The Response to Trump in China: Among Its Cultural Elite, “Meh.”

A week amid the what-me-worry billionaires in Shanghai, as America fell into shock and dismay.

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Illustration by Alex Hodor-Lee.

Last week, I was in Shanghai watching a live parrot chained to a television screen when Donald Trump won Ohio. The parrot was part of an art installation by the Chinese artist Yang Zhenzhong called “If You Have a Parrot, What Words Would You Teach Him [Her]?” The TV beneath it played a video depicting mouths force-feeding the bird new words. But the bird remained silent.

And then Pennsylvania looked like it would fall. On Twitter — blocked in China, of course, without a VPN — the squawking had already begun.

The West Bund, where I stood in front of this 2001 work in the ShanghART gallery, is Shanghai’s newest gallery district, an art mecca fashioned in just two years’ time by the local government — an insta-Chelsea, essentially. In Shanghai, the interests of the intellectual elite and government-sponsored real estate tycoons are not only not in opposition, the two parties collude openly. The local government offers up spaces to preferential tenants: Down the road is the Long Museum, belonging to one of China’s richest men, Liu Yiqian, and his wife Wang Wei; practically next door is Qiao Space, domain of the karaoke nightclub king Qiao Zhibing; and a few blocks away is poultry magnate Budi Tek’s Yuz Museum. ShanghART, the city’s premier gallery, is joined now by temporary exhibition spaces and the three-year-old West Bund Art and Design fairgrounds. Nearby, acres of luxury condos are under construction, with come-hither names like “Only Riverside Art Noble Global Elite.”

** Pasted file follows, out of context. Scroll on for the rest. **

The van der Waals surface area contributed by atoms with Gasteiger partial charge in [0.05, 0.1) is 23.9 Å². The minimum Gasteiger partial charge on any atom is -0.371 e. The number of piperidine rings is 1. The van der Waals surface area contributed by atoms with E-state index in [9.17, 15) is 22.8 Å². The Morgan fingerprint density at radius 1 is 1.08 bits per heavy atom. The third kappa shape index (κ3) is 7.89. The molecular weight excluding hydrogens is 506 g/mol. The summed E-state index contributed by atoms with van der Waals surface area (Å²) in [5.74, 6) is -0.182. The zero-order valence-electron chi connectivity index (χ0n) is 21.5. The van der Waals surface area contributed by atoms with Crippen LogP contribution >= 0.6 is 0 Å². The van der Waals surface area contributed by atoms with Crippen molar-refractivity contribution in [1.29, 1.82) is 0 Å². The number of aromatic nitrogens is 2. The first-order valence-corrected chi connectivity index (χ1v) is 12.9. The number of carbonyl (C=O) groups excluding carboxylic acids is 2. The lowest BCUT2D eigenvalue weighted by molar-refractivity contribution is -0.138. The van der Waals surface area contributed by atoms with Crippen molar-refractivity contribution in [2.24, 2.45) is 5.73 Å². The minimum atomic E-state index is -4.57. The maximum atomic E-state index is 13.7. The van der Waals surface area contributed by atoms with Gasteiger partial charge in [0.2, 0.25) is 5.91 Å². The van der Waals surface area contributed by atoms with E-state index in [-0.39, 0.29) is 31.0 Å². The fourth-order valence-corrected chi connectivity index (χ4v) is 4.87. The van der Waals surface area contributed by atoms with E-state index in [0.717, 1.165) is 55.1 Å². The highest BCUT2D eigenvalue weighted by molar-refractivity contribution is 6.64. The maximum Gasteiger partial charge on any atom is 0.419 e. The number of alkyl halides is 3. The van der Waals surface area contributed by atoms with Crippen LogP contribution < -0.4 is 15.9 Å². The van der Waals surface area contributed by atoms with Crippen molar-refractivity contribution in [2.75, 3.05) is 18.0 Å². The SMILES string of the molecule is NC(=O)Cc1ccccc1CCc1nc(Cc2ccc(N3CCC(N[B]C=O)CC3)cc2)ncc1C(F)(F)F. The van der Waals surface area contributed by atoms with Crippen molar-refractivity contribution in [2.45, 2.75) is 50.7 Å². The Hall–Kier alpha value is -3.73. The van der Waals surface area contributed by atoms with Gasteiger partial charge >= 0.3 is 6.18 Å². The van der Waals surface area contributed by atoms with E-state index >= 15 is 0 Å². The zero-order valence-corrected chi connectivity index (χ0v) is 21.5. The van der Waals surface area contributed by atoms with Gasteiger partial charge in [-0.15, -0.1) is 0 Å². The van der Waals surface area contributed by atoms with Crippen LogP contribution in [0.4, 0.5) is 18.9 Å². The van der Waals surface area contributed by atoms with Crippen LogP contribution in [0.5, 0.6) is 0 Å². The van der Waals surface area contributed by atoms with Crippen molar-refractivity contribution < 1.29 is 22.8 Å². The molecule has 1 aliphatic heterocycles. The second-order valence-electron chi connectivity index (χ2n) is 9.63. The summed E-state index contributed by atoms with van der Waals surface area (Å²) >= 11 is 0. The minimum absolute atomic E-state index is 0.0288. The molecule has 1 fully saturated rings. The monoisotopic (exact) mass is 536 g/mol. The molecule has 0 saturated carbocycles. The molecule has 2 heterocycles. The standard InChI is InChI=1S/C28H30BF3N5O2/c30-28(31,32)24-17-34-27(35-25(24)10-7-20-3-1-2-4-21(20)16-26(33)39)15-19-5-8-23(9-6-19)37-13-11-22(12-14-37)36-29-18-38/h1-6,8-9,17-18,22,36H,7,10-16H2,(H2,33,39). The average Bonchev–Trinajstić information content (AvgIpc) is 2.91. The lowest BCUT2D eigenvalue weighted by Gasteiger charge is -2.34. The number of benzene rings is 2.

Across the way from ShanghART, the West Bund Art and Design fair was having its first official day in business, but rather than the the frenzy of buying and selling, dealers nervously checked on the U.S. election. London’s Timothy Taylor Gallery’s director of exhibitions Tania Doropoulos ran up to her colleagues: “It’s changing every 30 seconds!” she cried. Between Brexit and Trump’s probable victory, she said to me, “We have the world’s two stupidest countries.”

“Today, nobody is talking about art,” the eminent Shanghai gallerist Pearl Lam railed at her booth. “I’m shocked. I’m shocked! He’s a symbol of the downfall of America,” she said, half-yelling in a black fur-trimmed coat. “Clearly there is a big problem with American education.”

“You can’t screw up an election here,” added her gallery director Nick Buckley-Wood, slyly.

I passed the Hong Kong–based artist Enoch Cheng in the halls of the fair. “It’s the end of world,” he said.

A few blocks away at his own Yuz Museum, Budi Tek was preparing for a gala dinner for his foundation. Surrounded by his new acquisitions of the work of American artists like Samara Golden, Ian Cheng, and Mira Dancy, the Chinese-Indonesian mogul looked unfazed by the impending Trump result. “For me, I have no burden. But I think Trump is good. I predicted Trump,” he said. “We already know Clinton is not good. We do not know yet if Trump is good. Give him a 50-50 chance! You have separation of powers”— hardly a given in China, of course — “why do you have to worry?”

Moments after the election was officially called, a preview tour of the Shanghai Biennale was underway at the Power Station of Art, attended by K11 Foundation’s Adrian Cheng and MoMA PS1’s Klaus Biesenbach. Cheng, the collector whose newly forged interests in American institutions — like his trusteeship at PS1 and his efforts to promote Chinese contemporary art with the New Museum — was quiet on the subject. Biesenbach brought up his application for American citizenship: “I’m in the process, but maybe I’ll cancel it.”